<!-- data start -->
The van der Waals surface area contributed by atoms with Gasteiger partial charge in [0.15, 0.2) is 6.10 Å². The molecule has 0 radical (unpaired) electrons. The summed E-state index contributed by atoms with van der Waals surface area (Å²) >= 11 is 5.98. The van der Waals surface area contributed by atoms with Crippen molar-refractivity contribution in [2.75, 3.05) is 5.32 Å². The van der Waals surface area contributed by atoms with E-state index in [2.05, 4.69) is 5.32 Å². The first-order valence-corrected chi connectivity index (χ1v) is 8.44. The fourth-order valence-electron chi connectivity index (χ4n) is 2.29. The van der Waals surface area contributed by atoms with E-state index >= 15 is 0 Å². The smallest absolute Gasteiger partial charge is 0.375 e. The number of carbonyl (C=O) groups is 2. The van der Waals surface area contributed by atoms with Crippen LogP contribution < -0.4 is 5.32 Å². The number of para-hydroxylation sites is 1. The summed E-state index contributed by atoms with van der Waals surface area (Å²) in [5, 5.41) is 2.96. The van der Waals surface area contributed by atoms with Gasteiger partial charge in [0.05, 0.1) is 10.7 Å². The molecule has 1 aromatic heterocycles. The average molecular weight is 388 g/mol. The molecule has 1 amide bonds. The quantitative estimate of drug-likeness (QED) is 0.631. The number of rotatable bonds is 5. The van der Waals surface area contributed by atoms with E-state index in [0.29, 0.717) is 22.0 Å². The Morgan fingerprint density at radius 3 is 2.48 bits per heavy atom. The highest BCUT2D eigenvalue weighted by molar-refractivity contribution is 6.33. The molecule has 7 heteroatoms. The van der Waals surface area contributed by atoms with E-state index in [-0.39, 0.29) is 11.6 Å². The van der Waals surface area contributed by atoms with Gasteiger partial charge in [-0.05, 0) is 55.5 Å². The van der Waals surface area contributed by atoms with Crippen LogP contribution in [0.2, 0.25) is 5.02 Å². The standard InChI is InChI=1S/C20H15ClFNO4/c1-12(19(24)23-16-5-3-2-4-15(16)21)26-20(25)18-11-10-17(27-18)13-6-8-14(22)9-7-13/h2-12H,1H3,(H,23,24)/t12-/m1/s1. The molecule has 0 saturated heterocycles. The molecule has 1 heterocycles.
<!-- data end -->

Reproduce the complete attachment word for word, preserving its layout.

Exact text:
The van der Waals surface area contributed by atoms with Gasteiger partial charge in [0.15, 0.2) is 6.10 Å². The molecule has 0 radical (unpaired) electrons. The summed E-state index contributed by atoms with van der Waals surface area (Å²) >= 11 is 5.98. The van der Waals surface area contributed by atoms with Crippen molar-refractivity contribution in [2.75, 3.05) is 5.32 Å². The van der Waals surface area contributed by atoms with E-state index in [2.05, 4.69) is 5.32 Å². The first-order valence-corrected chi connectivity index (χ1v) is 8.44. The fourth-order valence-electron chi connectivity index (χ4n) is 2.29. The van der Waals surface area contributed by atoms with E-state index >= 15 is 0 Å². The smallest absolute Gasteiger partial charge is 0.375 e. The number of carbonyl (C=O) groups is 2. The van der Waals surface area contributed by atoms with Crippen LogP contribution < -0.4 is 5.32 Å². The number of para-hydroxylation sites is 1. The summed E-state index contributed by atoms with van der Waals surface area (Å²) in [5, 5.41) is 2.96. The van der Waals surface area contributed by atoms with Gasteiger partial charge in [0.05, 0.1) is 10.7 Å². The molecule has 1 aromatic heterocycles. The average molecular weight is 388 g/mol. The molecule has 1 amide bonds. The quantitative estimate of drug-likeness (QED) is 0.631. The number of rotatable bonds is 5. The van der Waals surface area contributed by atoms with E-state index in [0.29, 0.717) is 22.0 Å². The Morgan fingerprint density at radius 3 is 2.48 bits per heavy atom. The highest BCUT2D eigenvalue weighted by molar-refractivity contribution is 6.33. The molecule has 7 heteroatoms. The van der Waals surface area contributed by atoms with E-state index in [-0.39, 0.29) is 11.6 Å². The van der Waals surface area contributed by atoms with Gasteiger partial charge in [-0.05, 0) is 55.5 Å². The van der Waals surface area contributed by atoms with Crippen LogP contribution in [0.2, 0.25) is 5.02 Å². The standard InChI is InChI=1S/C20H15ClFNO4/c1-12(19(24)23-16-5-3-2-4-15(16)21)26-20(25)18-11-10-17(27-18)13-6-8-14(22)9-7-13/h2-12H,1H3,(H,23,24)/t12-/m1/s1. The molecule has 0 saturated heterocycles. The molecule has 1 heterocycles.